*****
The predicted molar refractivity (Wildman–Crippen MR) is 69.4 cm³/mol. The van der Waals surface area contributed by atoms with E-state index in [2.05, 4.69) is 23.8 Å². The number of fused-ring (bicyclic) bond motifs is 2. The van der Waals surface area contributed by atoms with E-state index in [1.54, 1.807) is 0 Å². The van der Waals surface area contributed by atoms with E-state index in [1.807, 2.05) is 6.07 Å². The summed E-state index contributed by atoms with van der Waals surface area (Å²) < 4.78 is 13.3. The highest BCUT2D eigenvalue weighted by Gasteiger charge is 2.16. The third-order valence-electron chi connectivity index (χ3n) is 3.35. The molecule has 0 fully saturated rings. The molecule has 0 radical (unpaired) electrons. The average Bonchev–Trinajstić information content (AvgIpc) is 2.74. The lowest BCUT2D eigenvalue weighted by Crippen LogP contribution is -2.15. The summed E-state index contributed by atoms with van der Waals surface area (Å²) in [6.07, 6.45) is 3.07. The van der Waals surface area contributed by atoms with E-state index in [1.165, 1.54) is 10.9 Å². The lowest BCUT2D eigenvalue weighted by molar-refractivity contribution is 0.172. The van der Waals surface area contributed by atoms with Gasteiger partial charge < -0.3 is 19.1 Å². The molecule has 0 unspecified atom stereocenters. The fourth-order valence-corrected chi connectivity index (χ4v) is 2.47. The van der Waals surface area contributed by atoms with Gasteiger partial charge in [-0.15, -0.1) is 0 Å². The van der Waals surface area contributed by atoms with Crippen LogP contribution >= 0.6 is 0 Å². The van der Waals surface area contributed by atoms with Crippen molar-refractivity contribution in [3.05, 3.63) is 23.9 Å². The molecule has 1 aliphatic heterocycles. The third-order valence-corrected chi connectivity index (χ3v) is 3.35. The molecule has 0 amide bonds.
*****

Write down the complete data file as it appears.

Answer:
The predicted molar refractivity (Wildman–Crippen MR) is 69.4 cm³/mol. The van der Waals surface area contributed by atoms with E-state index in [2.05, 4.69) is 23.8 Å². The number of fused-ring (bicyclic) bond motifs is 2. The van der Waals surface area contributed by atoms with E-state index in [1.54, 1.807) is 0 Å². The van der Waals surface area contributed by atoms with E-state index in [1.807, 2.05) is 6.07 Å². The summed E-state index contributed by atoms with van der Waals surface area (Å²) < 4.78 is 13.3. The highest BCUT2D eigenvalue weighted by Gasteiger charge is 2.16. The third-order valence-electron chi connectivity index (χ3n) is 3.35. The molecule has 0 fully saturated rings. The molecule has 0 radical (unpaired) electrons. The average Bonchev–Trinajstić information content (AvgIpc) is 2.74. The lowest BCUT2D eigenvalue weighted by Crippen LogP contribution is -2.15. The summed E-state index contributed by atoms with van der Waals surface area (Å²) in [6.07, 6.45) is 3.07. The van der Waals surface area contributed by atoms with E-state index in [1.165, 1.54) is 10.9 Å². The lowest BCUT2D eigenvalue weighted by molar-refractivity contribution is 0.172. The van der Waals surface area contributed by atoms with Gasteiger partial charge < -0.3 is 19.1 Å². The molecule has 0 unspecified atom stereocenters. The fourth-order valence-corrected chi connectivity index (χ4v) is 2.47. The van der Waals surface area contributed by atoms with Gasteiger partial charge in [-0.15, -0.1) is 0 Å². The van der Waals surface area contributed by atoms with Crippen LogP contribution >= 0.6 is 0 Å². The van der Waals surface area contributed by atoms with Crippen molar-refractivity contribution in [3.05, 3.63) is 23.9 Å². The molecule has 1 aliphatic heterocycles. The third-order valence-corrected chi connectivity index (χ3v) is 3.35. The molecule has 0 amide bonds.